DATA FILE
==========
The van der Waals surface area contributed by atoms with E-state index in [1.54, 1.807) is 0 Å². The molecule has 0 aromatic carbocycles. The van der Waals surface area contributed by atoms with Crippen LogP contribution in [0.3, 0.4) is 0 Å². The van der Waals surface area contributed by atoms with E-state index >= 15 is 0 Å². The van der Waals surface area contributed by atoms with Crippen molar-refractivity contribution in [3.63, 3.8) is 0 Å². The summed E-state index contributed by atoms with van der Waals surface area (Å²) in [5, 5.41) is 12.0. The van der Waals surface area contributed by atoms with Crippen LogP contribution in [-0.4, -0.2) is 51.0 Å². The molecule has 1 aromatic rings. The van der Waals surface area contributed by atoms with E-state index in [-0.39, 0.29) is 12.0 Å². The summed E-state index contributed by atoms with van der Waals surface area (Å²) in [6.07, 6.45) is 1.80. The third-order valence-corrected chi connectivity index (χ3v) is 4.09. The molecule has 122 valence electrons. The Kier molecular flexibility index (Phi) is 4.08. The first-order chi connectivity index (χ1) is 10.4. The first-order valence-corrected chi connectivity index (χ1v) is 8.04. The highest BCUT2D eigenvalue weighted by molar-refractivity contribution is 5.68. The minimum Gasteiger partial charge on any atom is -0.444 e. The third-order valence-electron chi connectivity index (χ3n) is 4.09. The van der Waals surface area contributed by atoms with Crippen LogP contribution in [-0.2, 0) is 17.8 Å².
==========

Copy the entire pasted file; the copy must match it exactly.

The van der Waals surface area contributed by atoms with E-state index in [1.54, 1.807) is 0 Å². The molecule has 0 aromatic carbocycles. The van der Waals surface area contributed by atoms with Crippen LogP contribution in [0.3, 0.4) is 0 Å². The van der Waals surface area contributed by atoms with E-state index >= 15 is 0 Å². The van der Waals surface area contributed by atoms with Crippen molar-refractivity contribution in [3.63, 3.8) is 0 Å². The summed E-state index contributed by atoms with van der Waals surface area (Å²) in [5, 5.41) is 12.0. The van der Waals surface area contributed by atoms with Crippen LogP contribution in [-0.4, -0.2) is 51.0 Å². The molecule has 1 aromatic rings. The van der Waals surface area contributed by atoms with E-state index in [-0.39, 0.29) is 12.0 Å². The summed E-state index contributed by atoms with van der Waals surface area (Å²) in [6.07, 6.45) is 1.80. The third-order valence-corrected chi connectivity index (χ3v) is 4.09. The molecule has 122 valence electrons. The Kier molecular flexibility index (Phi) is 4.08. The first-order chi connectivity index (χ1) is 10.4. The first-order valence-corrected chi connectivity index (χ1v) is 8.04. The highest BCUT2D eigenvalue weighted by molar-refractivity contribution is 5.68. The minimum Gasteiger partial charge on any atom is -0.444 e. The third-order valence-electron chi connectivity index (χ3n) is 4.09. The van der Waals surface area contributed by atoms with Crippen LogP contribution in [-0.2, 0) is 17.8 Å².